Foster’s suspicions of Sinn Féin are deep rooted. In one of her first interviews as DUP leader, she recalled the day when she was eight that the IRA shot her father, a member of the RUC who survived the attack, and how this shaped her politics.

In the same interview, Foster also spoke of the trauma she endured as a teenager when the IRA bombed her school bus in an attempt to assassinate the driver, a part-time UDR soldier.

“I was actually sitting beside a friend’s sister and I was in the inside and she was in the aisle. She was very badly injured,” Foster said.

“You then had to deal with the fact that this had happened and it could have been me, because we used to fight about who sat next to the window.”

Last April, Foster did not attempt to disguise her anger when Sinn Féin staged a commemoration for Seamus McElwain, an IRA volunteer who had been killed by the SAS and the man that she believes tried to murder her father.

Foster told the Belfast Telegraph that McElwain “was an evil man responsible for the murder of many border Protestants”.

The First Minister said that celebrating his life “sends a mixed signal to dissidents today. Murder was always wrong. No matter if it was 2016 or 1976”.

Foster’s more recent comments that there should be a reappraisal of the mandatory coalition arrangements in Northern Ireland’s political institutions, with a view to a shift to voluntary coalition government, can only be interpreted as harking back to the old order of Unionist hegemony in Stormont. Such comments are only adding further fuel to flames of this crisis.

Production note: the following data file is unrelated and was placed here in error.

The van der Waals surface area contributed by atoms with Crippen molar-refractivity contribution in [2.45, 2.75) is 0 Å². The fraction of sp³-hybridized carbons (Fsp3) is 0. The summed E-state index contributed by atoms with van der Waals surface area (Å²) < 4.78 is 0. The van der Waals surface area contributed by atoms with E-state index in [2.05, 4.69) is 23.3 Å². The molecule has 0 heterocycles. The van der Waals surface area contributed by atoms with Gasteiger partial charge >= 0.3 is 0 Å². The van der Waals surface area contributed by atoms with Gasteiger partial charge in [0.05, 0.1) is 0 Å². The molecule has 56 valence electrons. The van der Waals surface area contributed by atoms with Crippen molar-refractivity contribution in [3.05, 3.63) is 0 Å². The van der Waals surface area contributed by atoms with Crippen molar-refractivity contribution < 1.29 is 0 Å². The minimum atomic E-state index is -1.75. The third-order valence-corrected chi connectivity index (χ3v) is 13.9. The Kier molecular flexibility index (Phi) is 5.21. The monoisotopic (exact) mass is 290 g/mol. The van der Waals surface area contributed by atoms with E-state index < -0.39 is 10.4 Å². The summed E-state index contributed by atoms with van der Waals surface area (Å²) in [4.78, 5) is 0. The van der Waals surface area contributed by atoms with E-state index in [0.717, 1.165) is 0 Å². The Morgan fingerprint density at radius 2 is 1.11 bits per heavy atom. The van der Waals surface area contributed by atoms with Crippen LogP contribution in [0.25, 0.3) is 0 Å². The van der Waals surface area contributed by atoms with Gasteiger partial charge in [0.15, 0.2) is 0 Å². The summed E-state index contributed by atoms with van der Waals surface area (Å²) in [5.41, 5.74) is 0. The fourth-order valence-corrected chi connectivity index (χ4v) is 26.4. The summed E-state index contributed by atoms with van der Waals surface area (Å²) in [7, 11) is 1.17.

Foster’s contempt for the IRA, her unwillingness to compromise and her hard-line Unionism has won her few friends in Sinn Féin. But the tipping point for the Northern Executive came about as a result of the DUP’s less than generous attitude to the Irish language.

In early November, McGuinness accused the DUP of being “motivated by hate” following the decision of Peter Weir, the DUP Minister for Education, to stop translating official publications and correspondence into Irish.

The DUP’s decision later to pull the plug on an Irish language bursary scheme prompted another furious reaction. A groundswell of opinion emerged within Sinn Féin that they could no longer work with Foster.

The DUP last week belatedly moved to restore funding for the bursary scheme, but by this stage trust in the Executive had been shattered.

There is some irony in the DUP’s Communities Minister, Paul Givan, initially claiming that the withdrawal of a measly £50,000 in funding to run the bursary scheme was necessary as an efficiency saving, when the Renewable Heat Incentive was spiralling out of control at huge cost to the public purse.

The proxy battle that has been fought out in Northern Ireland Executive over the status of the Irish language goes to the heart of the age-old animosity between Republicans and Unionists.

For Sinn Féin, mainstreaming the Irish language is a way of manifesting their nationalist identity in government, but for many in the DUP it amounts to a dilution of Northern Ireland’s essential Britishness.

In Northern Ireland, sadly, the Irish language has moved a long way from Douglas Hyde’s “dreams of using the language as a unifying bond to bring all Irishmen together”.